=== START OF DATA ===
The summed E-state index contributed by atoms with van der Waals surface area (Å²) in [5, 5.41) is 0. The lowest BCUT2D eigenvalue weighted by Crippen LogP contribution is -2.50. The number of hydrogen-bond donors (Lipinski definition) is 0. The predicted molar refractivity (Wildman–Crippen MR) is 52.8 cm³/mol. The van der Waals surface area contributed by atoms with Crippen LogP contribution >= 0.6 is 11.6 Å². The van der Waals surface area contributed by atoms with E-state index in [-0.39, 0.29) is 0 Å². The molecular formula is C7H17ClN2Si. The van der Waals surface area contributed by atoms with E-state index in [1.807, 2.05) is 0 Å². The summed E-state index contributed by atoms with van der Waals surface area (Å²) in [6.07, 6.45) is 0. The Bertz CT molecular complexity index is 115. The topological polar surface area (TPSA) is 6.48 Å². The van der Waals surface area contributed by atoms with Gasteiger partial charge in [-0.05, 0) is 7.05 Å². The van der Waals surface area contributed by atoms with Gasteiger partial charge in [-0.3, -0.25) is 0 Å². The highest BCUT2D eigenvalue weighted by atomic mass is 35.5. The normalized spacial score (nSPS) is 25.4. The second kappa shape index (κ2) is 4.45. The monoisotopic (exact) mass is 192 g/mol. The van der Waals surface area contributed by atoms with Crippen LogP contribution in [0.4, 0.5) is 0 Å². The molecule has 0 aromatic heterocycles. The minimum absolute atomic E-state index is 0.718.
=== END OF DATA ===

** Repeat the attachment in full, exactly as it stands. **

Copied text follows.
The summed E-state index contributed by atoms with van der Waals surface area (Å²) in [5, 5.41) is 0. The lowest BCUT2D eigenvalue weighted by Crippen LogP contribution is -2.50. The number of hydrogen-bond donors (Lipinski definition) is 0. The predicted molar refractivity (Wildman–Crippen MR) is 52.8 cm³/mol. The van der Waals surface area contributed by atoms with Crippen LogP contribution >= 0.6 is 11.6 Å². The van der Waals surface area contributed by atoms with E-state index in [-0.39, 0.29) is 0 Å². The molecular formula is C7H17ClN2Si. The van der Waals surface area contributed by atoms with E-state index in [1.807, 2.05) is 0 Å². The summed E-state index contributed by atoms with van der Waals surface area (Å²) in [6.07, 6.45) is 0. The Bertz CT molecular complexity index is 115. The topological polar surface area (TPSA) is 6.48 Å². The van der Waals surface area contributed by atoms with Gasteiger partial charge in [-0.05, 0) is 7.05 Å². The van der Waals surface area contributed by atoms with Gasteiger partial charge in [-0.3, -0.25) is 0 Å². The highest BCUT2D eigenvalue weighted by atomic mass is 35.5. The normalized spacial score (nSPS) is 25.4. The second kappa shape index (κ2) is 4.45. The monoisotopic (exact) mass is 192 g/mol. The van der Waals surface area contributed by atoms with Crippen LogP contribution in [0.4, 0.5) is 0 Å². The molecule has 0 aromatic heterocycles. The minimum absolute atomic E-state index is 0.718.